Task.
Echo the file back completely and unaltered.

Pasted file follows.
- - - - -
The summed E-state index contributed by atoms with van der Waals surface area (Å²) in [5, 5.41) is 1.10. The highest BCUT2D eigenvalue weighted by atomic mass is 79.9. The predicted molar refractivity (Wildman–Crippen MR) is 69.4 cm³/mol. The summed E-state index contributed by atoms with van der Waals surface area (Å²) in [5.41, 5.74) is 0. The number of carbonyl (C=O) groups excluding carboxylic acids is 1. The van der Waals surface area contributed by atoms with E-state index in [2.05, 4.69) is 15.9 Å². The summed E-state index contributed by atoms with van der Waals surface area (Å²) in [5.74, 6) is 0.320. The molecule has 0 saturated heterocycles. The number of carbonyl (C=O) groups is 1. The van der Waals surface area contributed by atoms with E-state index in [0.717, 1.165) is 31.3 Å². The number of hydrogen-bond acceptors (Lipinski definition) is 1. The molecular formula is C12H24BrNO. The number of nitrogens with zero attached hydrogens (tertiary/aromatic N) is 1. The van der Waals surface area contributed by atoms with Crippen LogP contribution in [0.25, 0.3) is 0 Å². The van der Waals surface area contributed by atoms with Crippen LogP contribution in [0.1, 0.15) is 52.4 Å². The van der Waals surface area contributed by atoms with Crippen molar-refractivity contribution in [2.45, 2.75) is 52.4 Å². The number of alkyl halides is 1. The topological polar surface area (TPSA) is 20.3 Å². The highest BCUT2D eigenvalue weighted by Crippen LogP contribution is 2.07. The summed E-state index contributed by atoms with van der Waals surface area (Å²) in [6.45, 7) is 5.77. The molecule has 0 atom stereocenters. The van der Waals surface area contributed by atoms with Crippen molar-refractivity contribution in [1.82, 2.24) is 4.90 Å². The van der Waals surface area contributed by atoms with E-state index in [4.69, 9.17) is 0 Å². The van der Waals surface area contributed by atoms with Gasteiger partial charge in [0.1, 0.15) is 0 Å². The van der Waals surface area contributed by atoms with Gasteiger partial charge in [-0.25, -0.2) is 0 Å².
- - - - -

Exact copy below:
The summed E-state index contributed by atoms with van der Waals surface area (Å²) in [5, 5.41) is 1.10. The highest BCUT2D eigenvalue weighted by atomic mass is 79.9. The predicted molar refractivity (Wildman–Crippen MR) is 69.4 cm³/mol. The summed E-state index contributed by atoms with van der Waals surface area (Å²) in [5.41, 5.74) is 0. The number of carbonyl (C=O) groups excluding carboxylic acids is 1. The van der Waals surface area contributed by atoms with E-state index in [2.05, 4.69) is 15.9 Å². The summed E-state index contributed by atoms with van der Waals surface area (Å²) in [5.74, 6) is 0.320. The molecule has 0 saturated heterocycles. The number of carbonyl (C=O) groups is 1. The van der Waals surface area contributed by atoms with E-state index in [0.717, 1.165) is 31.3 Å². The number of hydrogen-bond acceptors (Lipinski definition) is 1. The molecular formula is C12H24BrNO. The number of nitrogens with zero attached hydrogens (tertiary/aromatic N) is 1. The van der Waals surface area contributed by atoms with Crippen LogP contribution in [0.25, 0.3) is 0 Å². The van der Waals surface area contributed by atoms with Crippen LogP contribution in [0.1, 0.15) is 52.4 Å². The van der Waals surface area contributed by atoms with Crippen molar-refractivity contribution in [2.45, 2.75) is 52.4 Å². The number of alkyl halides is 1. The topological polar surface area (TPSA) is 20.3 Å². The highest BCUT2D eigenvalue weighted by Crippen LogP contribution is 2.07. The summed E-state index contributed by atoms with van der Waals surface area (Å²) in [6.45, 7) is 5.77. The molecule has 0 atom stereocenters. The van der Waals surface area contributed by atoms with Crippen molar-refractivity contribution in [1.82, 2.24) is 4.90 Å². The van der Waals surface area contributed by atoms with E-state index in [4.69, 9.17) is 0 Å². The van der Waals surface area contributed by atoms with Gasteiger partial charge in [0.1, 0.15) is 0 Å². The van der Waals surface area contributed by atoms with Gasteiger partial charge in [-0.25, -0.2) is 0 Å².